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Meditation
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Meditation's Soothing Effects
3 easy ways to explore this mind-body technique

By Joan McClusky
HealthDay Reporter

TUESDAY, Aug. 22, 2017 (HealthDay News) -- Meditation has been embraced by cultures around the world for thousands of years.

Many people meditate for mental wellness, to relieve stress and become more calm and relaxed.

According to the U.S. National Center for Complementary and Integrative Health, there's evidence that practicing meditation may have a positive effect on certain medical conditions, like helping to lower blood pressure and easing symptoms of anxiety and depression, irritable bowel syndrome and insomnia.

You don't need a dedicated space or a lot of time to try meditation. There are many techniques, and one might feel more comfortable to you than another.

Here are some easy ones to help you get started.

The first technique involves simply sitting or lying down and allowing your mind to go where it wants, without trying to control it. Watch where your thoughts go and what you think about as you let your mind wander at will. Do this for 3 to 5 minutes.

Another easy technique is to focus on breathing. Sit in a comfortable position, close your eyes, and breathe naturally. Notice how different parts of your body move as you breathe in and out.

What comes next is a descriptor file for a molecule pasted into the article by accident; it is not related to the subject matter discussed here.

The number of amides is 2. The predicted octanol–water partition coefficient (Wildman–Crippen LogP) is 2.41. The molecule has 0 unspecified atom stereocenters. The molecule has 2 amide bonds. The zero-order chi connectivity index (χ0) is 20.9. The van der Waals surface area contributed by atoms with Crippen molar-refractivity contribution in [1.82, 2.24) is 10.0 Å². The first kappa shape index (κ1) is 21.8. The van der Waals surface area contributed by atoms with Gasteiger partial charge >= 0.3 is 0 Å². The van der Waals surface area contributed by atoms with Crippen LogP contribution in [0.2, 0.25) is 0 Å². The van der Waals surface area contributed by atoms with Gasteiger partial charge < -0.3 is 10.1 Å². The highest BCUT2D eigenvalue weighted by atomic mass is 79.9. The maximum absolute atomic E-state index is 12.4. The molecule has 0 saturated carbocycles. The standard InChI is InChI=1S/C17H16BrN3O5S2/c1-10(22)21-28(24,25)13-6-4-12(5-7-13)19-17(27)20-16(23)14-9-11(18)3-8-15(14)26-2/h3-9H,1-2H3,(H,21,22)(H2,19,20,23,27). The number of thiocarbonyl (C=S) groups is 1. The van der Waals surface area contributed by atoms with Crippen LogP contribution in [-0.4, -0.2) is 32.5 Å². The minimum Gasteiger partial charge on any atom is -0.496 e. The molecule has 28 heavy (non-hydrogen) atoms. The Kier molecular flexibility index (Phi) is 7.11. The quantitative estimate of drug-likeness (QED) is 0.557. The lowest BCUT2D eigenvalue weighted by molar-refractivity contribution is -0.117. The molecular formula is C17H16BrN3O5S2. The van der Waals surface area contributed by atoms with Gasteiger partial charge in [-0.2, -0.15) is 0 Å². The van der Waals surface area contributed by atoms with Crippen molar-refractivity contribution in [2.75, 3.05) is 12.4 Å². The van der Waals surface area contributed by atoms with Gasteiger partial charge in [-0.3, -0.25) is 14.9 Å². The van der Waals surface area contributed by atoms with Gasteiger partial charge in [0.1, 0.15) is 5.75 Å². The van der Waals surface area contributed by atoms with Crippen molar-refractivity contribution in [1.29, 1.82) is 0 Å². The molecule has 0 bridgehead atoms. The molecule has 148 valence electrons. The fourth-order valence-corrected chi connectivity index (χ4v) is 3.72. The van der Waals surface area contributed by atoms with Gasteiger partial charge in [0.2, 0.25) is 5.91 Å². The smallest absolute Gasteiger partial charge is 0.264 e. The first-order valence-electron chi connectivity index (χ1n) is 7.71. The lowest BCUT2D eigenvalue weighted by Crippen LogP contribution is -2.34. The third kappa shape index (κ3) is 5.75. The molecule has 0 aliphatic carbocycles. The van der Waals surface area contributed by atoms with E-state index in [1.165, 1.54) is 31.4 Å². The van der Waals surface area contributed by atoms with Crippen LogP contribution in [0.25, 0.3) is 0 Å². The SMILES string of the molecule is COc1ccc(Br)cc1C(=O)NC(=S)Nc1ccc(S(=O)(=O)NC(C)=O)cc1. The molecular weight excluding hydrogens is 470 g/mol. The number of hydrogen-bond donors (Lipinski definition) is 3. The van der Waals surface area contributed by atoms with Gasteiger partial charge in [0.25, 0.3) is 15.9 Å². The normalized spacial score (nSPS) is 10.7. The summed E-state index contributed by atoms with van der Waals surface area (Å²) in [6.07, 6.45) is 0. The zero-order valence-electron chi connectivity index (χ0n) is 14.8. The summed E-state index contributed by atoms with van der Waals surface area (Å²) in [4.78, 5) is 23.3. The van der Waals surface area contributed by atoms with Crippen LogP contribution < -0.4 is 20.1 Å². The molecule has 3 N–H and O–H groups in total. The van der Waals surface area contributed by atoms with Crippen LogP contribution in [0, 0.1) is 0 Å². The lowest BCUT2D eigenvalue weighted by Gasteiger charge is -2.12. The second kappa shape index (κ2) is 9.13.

As an alternative to focusing on breathing, try focusing on a single point. This could be staring at an object like a candle or saying a word or phrase -- a mantra -- over and over. When you feel your mind wandering, bring it back to focus on the object or mantra that you chose.

A lot of people can only meditate for a few minutes at first before losing concentration. Stick with it, and you'll soon experience meditation's soothing benefits.

More information

The U.S. National Center for Complementary and Integrative Health has more about the science and safety of meditation.

Copyright © 2017 HealthDay. All rights reserved. URL:http://consumer.healthday.com/Article.asp?AID=724712

Resources from HONselect: HONselect is the HON's medical search engine. It retrieves scientific articles, images, conferences and web sites on the selected subject.
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Disclaimer: The text presented on this page is not a substitute for professional medical advice. It is for your information only and may not represent your true individual medical situation. Do not hesitate to consult your healthcare provider if you have any questions or concerns. Do not use this information to diagnose or treat a health problem or disease without consulting a qualified healthcare professional.
Be advised that HealthDay articles are derived from various sources and may not reflect your own country regulations. The Health On the Net Foundation does not endorse opinions, products, or services that may appear in HealthDay articles.


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